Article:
Another musing from the mind of Mr. Leeman Kessler …
To my mind, there are just enough songs about rainbows and the only one that counts was never sung by Judy Garland (the celebrity painkillers/diet pills addict). Why is it that a hand stuffed in felt resonates with not only my generation but most of the surrounding ones as well? Perhaps looking to my personal past might reveal some answers. My childhood in West Africa was a pop cultural hodgepodge at the best of times but amidst the decades-old Mad magazines and Betamax copies of The Messenger, I had access to the Muppets in my own small way. (I will be excluding Sesame Street from this conversation because of its ubiquity)
First, there was the deuterocanonical Muppet Babies televised serial I owned, copied with dubious legality from TVs in the States and transported at great risk to the dusty lands of Nigeria for my consumption. I stared slack jawed as cartoons danced before the tumbling stone from Indiana Jones or battled against TIE fighters and wanted more. Those green and white striped socks are forever glued to my brain and I think I will always somewhat prefer that iteration of Gonzo. But many might consider that era to be a pop regurgitation of the Muppets so allow me to add further street cred by describing the wide-eyed wonder of watching the movie itself at an older couple’s house and being so blissed out that I returned the next day to see what other wonders they might possess only to be shooed away. If this were not enough, my parents had the brilliance to acquire the LP of the songs from the movie which I listened to as soon as I was tall enough to reach the arm and set the needle down carefully on the rim of the record.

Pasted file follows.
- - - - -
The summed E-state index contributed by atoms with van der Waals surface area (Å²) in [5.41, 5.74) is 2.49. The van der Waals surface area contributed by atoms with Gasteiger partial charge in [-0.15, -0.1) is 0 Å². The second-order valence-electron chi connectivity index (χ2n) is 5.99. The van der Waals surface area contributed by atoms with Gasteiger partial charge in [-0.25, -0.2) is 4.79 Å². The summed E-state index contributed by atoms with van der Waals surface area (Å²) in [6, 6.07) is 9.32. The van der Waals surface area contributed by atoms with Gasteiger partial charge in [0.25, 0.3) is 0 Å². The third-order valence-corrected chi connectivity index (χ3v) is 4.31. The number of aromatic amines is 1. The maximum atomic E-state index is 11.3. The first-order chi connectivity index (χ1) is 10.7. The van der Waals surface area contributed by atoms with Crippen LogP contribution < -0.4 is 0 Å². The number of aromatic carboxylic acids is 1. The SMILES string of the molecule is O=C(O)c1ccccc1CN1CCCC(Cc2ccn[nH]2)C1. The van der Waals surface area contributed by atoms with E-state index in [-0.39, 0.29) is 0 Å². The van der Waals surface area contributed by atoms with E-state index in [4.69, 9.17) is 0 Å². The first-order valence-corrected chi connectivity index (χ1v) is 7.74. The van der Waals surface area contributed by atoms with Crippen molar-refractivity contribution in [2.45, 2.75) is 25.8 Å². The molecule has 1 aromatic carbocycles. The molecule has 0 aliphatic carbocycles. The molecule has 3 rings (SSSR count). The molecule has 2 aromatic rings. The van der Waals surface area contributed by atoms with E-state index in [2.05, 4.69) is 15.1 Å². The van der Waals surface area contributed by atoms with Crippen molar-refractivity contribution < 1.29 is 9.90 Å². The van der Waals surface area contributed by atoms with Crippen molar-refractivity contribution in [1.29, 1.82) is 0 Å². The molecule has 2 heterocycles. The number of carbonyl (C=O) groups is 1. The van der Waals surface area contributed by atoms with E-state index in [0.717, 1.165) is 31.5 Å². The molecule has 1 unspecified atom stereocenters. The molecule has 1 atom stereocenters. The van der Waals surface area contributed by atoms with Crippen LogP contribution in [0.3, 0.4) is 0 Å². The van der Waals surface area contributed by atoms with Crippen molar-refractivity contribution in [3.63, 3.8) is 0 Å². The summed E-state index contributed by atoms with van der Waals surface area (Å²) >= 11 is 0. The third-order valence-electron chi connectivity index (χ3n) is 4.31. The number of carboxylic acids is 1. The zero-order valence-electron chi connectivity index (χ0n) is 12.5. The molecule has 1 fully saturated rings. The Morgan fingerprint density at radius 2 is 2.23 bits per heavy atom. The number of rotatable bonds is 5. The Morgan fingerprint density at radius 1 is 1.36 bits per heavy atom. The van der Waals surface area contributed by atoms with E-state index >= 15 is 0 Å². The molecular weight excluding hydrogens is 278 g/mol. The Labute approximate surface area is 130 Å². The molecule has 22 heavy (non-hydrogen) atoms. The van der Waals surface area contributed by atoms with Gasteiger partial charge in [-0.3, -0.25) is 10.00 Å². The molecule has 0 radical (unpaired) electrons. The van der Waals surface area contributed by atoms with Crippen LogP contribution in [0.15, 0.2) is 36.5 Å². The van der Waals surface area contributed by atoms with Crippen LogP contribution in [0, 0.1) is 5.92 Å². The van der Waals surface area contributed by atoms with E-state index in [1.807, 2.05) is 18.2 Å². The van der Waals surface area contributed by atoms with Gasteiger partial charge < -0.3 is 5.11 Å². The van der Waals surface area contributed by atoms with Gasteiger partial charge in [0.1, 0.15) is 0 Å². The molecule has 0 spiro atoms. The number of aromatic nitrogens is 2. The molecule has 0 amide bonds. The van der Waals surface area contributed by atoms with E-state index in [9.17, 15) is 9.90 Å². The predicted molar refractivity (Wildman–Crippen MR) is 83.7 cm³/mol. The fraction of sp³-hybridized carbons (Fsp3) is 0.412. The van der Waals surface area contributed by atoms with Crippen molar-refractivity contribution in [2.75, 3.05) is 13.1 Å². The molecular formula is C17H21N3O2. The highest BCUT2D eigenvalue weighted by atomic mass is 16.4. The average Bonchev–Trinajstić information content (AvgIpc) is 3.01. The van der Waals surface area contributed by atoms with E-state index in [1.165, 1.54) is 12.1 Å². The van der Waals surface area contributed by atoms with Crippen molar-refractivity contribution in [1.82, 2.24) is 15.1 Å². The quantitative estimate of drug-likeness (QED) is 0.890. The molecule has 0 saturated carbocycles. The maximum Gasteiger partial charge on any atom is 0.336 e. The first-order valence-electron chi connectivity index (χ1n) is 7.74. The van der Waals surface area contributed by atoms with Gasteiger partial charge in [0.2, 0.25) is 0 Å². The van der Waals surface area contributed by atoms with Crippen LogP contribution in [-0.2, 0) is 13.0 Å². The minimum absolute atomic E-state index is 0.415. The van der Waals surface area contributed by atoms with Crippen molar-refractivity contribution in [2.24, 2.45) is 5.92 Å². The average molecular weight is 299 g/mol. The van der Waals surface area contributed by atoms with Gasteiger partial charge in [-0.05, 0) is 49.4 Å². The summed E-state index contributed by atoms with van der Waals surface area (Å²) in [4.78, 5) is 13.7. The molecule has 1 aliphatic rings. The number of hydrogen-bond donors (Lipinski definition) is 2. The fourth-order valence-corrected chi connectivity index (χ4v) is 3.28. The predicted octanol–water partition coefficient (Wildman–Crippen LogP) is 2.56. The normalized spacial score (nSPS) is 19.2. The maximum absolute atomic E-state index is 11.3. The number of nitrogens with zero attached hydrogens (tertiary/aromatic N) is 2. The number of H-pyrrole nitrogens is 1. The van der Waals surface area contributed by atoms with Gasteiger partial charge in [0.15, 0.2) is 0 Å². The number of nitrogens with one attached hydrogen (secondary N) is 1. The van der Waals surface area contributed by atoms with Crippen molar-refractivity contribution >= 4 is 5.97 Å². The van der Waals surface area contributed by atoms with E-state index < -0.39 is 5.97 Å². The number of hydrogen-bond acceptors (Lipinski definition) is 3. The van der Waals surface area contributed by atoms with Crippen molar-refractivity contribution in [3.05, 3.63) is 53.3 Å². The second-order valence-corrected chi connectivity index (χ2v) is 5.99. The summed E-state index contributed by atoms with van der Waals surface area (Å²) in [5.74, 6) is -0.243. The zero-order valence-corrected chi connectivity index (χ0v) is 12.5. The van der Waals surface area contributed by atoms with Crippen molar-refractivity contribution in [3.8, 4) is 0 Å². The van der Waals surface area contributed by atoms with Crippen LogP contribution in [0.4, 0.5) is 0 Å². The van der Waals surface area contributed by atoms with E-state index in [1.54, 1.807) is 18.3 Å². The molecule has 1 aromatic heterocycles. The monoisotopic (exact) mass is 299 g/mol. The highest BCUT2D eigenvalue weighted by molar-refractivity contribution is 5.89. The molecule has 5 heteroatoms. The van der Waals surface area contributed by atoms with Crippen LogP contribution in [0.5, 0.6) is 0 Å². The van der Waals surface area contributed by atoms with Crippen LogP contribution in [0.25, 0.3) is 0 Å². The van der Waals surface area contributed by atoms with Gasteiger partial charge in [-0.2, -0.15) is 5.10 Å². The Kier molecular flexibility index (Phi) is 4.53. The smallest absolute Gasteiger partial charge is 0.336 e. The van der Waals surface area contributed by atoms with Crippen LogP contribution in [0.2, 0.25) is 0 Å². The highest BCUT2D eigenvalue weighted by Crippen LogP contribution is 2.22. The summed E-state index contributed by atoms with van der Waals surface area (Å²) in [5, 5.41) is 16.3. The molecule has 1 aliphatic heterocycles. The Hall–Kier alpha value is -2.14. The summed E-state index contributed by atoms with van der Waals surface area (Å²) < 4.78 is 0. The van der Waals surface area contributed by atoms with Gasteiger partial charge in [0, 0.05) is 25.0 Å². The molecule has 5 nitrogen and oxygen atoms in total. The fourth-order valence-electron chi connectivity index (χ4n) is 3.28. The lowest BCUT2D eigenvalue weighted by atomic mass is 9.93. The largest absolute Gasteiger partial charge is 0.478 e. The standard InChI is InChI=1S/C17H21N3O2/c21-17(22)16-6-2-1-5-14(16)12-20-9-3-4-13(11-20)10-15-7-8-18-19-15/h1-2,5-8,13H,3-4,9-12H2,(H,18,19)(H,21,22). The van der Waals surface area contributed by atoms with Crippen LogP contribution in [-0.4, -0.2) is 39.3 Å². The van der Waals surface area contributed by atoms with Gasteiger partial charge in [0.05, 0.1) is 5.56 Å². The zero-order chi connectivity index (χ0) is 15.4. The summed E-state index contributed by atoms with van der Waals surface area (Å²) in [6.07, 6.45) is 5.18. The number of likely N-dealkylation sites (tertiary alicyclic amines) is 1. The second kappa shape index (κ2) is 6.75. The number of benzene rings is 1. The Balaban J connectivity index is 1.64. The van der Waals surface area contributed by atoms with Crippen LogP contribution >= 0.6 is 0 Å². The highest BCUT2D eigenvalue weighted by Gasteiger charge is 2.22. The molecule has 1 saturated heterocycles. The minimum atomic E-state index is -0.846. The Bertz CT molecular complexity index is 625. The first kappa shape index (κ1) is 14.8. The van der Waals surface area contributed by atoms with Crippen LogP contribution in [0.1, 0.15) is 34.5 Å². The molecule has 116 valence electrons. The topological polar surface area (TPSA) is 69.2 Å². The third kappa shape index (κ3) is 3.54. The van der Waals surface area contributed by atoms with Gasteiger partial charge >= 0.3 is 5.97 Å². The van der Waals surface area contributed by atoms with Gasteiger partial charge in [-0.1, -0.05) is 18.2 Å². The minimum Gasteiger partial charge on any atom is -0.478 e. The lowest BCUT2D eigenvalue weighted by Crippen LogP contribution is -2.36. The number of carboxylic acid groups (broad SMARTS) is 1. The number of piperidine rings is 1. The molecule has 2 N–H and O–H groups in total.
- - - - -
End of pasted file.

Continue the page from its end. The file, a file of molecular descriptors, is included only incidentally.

Even given these things, I can’t justify my love. I had VHS copies of Garfield and Friends, Who’s the Boss, and Thoofer and yet they have not stuck in my heart with quite the same weight. I listened to the Chipmunks Sing the Beatles and and the Pretty Woman soundtrack on repeat and yet I have no interest in viewing either a Chipwreck or a New Year’s Eve. So there must be something more, some trauma that never truly healed and formed a perfect scar over my heart that marks me forever as Jim Henson’s own. If you’ll allow, I believe this trauma to be dark and twofold.
First was Emmett Otter’s Jugband Christmas. I only viewed it once or twice but it left an indelible mark upon me. I knew just enough from my readings of the Wind in the Willows to be absolutely terrified of weasels and the texture of the creatures I was watching reached out to me as no piece of animated celluloid or plain old flesh and blood human could. I felt for Emmett Otter in a quiet, sad way and I find myself even now growing cold at the memories of that 34 year old film.
And finally the real artifact that would determine the course of my love. It was strange and dark, familiar yet discomforting. I am of course speaking about the Frog Prince. Forty years old now, I watched the ever-loving crap out of this thing in my formative childhood in between power outages. I remember my heart beating at the injustice of the princess’ plight, fearing Sweetums as only a child can fear, and longing to sing along with all the frogs and truly be a part of that world. When the orb cracks and the purple goo explodes everywhere, a part of me still shivers. I wonder just how much of my childhood can be decoded by simply watching that today and recognizing how in love with it I was.
Each of us who looks on a piece of felt and wire with fondness and groans at the sight of Goober or other lesser attempts at puppetry has taken our own particular path to get here. Whether it was a love of Charles Grodin and Diana Rigg, a need to understand just who those creatures were who invaded the Fraggles’ home in that once Christmas Special, or fate that brought you in touch with the Muppets, their magic is hard to deny and I for one, choose not to.
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